I’m a little obsessed with crumb cakes. I’ve always loved them, but I think the obsession started after I made (what I’m calling) the Perfect Crumb Cake last year. Ever since baking that NY style crumb cake, I constantly think about which cakes I can turn into a crumb fiesta. Take Exhibit A Chocolate Crumb Cake and Exhibit B Crumb Carrot Cake. (That’s the attorney coming out.) I thought it was high time for a summery crumb cake and what better way to celebrate the flavors of summer but with lemon flavored crumb confection. Have you noticed something different about this crumb cake? The big crumbs are on the bottom! What the what? It actually happened by mistake and I’ll explain what happened below.
This lemon cake has a thick crumb bottom and is topped with a lemony glaze.
Crumb Bottom Lemon Cake Recipe
(About 12 to 16 servings)
Ingredients for Crumb:
- 1 and 3/4 cups all-purpose flour
- 3/4 cup light brown sugar
- 1/4 teaspoon salt
- 3/4 cup butter, cold (equivalent to 1 and 1/2 sticks)
Ingredients for Lemon Glaze:
- 1 cup powdered sugar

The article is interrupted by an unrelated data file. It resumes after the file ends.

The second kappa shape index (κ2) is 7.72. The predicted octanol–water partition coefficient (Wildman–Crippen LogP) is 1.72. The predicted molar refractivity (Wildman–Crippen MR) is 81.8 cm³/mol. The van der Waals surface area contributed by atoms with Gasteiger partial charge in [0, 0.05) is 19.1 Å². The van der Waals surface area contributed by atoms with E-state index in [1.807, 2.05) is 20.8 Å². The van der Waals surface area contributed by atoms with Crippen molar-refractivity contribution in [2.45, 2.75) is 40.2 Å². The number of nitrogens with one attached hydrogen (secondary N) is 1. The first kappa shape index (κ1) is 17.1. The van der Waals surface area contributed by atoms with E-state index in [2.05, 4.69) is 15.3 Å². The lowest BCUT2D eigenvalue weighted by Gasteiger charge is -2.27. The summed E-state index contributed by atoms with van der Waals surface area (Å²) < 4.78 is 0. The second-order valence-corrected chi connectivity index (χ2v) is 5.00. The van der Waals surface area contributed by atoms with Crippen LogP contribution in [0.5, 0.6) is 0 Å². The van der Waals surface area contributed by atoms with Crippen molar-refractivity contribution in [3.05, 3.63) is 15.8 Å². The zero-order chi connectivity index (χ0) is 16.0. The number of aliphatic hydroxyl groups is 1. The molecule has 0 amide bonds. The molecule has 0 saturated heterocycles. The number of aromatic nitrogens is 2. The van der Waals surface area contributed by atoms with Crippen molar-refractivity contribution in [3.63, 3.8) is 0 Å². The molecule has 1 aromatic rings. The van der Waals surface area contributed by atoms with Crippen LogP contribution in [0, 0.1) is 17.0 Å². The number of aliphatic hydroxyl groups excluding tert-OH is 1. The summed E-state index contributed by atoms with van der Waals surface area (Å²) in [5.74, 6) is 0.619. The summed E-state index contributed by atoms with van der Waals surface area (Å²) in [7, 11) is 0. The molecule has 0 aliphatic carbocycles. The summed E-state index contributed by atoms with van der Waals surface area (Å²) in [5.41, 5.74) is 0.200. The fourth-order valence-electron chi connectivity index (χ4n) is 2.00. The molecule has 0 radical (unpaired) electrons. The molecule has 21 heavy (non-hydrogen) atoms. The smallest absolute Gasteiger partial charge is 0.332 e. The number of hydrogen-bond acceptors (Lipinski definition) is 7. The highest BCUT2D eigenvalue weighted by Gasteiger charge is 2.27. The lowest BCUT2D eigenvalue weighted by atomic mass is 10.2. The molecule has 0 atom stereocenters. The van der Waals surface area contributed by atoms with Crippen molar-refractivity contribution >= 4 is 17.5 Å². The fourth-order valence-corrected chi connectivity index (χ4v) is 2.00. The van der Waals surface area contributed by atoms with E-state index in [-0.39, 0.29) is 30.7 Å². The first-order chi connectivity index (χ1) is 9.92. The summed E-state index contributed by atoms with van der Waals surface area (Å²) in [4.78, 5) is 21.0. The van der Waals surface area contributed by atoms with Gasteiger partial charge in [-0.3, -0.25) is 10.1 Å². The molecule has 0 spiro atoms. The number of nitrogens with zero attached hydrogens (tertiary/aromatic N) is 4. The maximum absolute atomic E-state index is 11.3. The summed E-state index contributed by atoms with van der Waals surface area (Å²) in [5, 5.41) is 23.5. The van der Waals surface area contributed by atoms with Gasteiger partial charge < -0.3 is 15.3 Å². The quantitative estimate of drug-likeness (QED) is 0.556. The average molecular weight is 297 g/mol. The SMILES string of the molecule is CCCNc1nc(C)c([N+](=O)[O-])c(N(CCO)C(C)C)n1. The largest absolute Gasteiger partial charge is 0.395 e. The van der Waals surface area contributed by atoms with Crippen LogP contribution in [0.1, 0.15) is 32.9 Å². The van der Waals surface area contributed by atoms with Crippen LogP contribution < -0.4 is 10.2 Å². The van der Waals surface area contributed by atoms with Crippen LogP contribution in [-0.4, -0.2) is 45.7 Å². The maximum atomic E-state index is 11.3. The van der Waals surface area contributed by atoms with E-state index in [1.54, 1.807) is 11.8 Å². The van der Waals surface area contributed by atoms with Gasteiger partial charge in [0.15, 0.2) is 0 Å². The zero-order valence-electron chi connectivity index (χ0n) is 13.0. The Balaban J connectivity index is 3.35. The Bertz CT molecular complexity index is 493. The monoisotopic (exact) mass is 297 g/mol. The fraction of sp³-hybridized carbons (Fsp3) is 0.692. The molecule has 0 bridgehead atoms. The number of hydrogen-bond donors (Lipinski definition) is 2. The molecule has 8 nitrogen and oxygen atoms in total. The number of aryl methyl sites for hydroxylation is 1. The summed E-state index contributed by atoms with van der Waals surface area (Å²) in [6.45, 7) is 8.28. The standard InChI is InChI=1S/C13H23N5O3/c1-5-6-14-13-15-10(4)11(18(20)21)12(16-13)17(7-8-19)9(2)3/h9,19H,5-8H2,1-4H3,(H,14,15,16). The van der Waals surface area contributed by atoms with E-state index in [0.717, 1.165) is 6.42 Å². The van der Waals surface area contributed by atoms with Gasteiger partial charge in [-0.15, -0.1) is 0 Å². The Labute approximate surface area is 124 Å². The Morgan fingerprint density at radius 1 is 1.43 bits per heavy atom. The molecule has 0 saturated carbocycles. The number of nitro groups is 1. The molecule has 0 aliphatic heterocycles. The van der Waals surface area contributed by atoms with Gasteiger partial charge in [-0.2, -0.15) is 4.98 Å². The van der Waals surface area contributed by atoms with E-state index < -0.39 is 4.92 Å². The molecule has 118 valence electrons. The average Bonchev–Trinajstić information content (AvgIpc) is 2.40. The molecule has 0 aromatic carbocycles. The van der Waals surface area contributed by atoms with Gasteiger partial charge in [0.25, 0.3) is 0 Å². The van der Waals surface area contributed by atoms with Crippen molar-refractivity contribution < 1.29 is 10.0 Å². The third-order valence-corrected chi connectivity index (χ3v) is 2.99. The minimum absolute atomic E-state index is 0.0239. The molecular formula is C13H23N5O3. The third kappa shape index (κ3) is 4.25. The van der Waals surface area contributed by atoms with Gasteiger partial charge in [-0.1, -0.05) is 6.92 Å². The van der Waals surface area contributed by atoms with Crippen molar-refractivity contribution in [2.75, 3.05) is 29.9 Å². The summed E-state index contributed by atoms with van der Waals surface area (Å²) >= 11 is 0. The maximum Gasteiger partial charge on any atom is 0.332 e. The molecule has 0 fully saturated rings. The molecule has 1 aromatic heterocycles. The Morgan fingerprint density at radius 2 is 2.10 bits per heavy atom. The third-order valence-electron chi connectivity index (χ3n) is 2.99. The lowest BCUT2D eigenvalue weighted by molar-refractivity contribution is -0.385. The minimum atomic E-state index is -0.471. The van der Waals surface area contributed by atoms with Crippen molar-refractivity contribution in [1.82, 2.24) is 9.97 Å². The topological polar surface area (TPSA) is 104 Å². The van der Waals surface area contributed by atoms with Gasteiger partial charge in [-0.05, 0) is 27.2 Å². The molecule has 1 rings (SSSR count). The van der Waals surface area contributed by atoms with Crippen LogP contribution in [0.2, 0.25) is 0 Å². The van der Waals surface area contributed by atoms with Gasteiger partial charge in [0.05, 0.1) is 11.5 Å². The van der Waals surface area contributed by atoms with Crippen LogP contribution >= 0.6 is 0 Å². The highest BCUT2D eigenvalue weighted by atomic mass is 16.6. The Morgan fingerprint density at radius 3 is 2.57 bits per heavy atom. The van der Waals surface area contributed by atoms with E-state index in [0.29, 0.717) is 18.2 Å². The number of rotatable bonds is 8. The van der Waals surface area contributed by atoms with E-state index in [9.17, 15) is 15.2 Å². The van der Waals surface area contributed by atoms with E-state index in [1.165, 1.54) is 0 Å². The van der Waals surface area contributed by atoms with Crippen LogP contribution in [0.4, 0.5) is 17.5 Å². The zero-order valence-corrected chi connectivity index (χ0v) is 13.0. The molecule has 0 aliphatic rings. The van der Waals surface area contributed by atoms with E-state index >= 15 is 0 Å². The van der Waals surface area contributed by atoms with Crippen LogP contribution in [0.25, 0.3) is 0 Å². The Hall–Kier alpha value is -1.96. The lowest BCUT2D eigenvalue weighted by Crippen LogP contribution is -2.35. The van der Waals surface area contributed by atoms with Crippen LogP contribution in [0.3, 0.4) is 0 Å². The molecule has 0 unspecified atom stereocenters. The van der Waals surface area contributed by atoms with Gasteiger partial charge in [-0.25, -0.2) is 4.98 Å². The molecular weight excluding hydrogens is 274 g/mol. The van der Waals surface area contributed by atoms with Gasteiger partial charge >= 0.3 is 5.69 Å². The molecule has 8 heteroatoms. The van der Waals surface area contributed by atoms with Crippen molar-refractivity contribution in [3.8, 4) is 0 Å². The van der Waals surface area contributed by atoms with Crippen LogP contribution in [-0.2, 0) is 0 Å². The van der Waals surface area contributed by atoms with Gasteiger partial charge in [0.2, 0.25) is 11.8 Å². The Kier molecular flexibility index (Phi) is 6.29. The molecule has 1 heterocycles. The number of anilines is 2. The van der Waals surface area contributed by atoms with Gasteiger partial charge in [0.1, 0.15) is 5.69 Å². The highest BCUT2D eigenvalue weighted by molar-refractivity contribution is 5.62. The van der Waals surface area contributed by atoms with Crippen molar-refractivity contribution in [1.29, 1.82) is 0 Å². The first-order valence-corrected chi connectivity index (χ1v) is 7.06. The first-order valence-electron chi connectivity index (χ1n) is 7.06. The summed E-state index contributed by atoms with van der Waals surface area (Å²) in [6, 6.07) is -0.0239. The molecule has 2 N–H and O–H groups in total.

- 1 and 1/2 tablespoons lemon juice
Ingredients for Lemon Cake:
- 3 cups cake flour
- 2 cups white sugar, divided per the directions
- 1/4 cup lemon zest (this could easily take 2 to 4 large lemons)
- 1 teaspoon salt
- 1 teaspoon baking powder
- 1/2 teaspoon baking soda
- 1 cup 2% milk
- 3 large eggs (room temperature), divided yolks and whites per the directions
- 1/4 cup oil
- 4 tablespoons butter
- 1 tablespoon vanilla extract
- 1/8 teaspoon cream of tartar
- 2 and 1/2 tablespoons lemon juice (equivalent to about 2 lemons)
Directions for Crumb:
- Mix together the flour, brown sugar, and salt.
- Using a pastry cutter or your fingers and cut the cold butter into the flour mixture until it forms small clumps.
- Cover the bowl and refrigerate it until you are ready to use.
Directions for Lemon Glaze:
- Mix together the powdered sugar and lemon juice until you have a smooth consistency. (Note: Wait to make this until the cake is out of the oven and has cooled.)
Directions for Lemon Cake:
- Preheat the oven to 350 degrees F.
- Lay parchment paper on the bottom of a 12 cup bundt pan and grease the entire pan. Set it aside.
- In a large bowl, whisk together the cake flour, 1 and 1/2 cups of sugar, lemon zest, salt, baking powder, and baking soda. Set the dry ingredients aside.
- In a large bowl, whisk together the milk, egg yolks, oil, butter, and vanilla extract. Set the wet ingredients aside.
- In a large bowl, with an electric mixer, beat the egg whites and cream of tartar on Low speed until the mixture looks foamy. (About 1 minute.)
- Increase the mixer to High speed and beat the mixture until it is extra foamy and puffy. (About another 1 minute.)
- Gradually beat in the remaining 1/2 cup of sugar.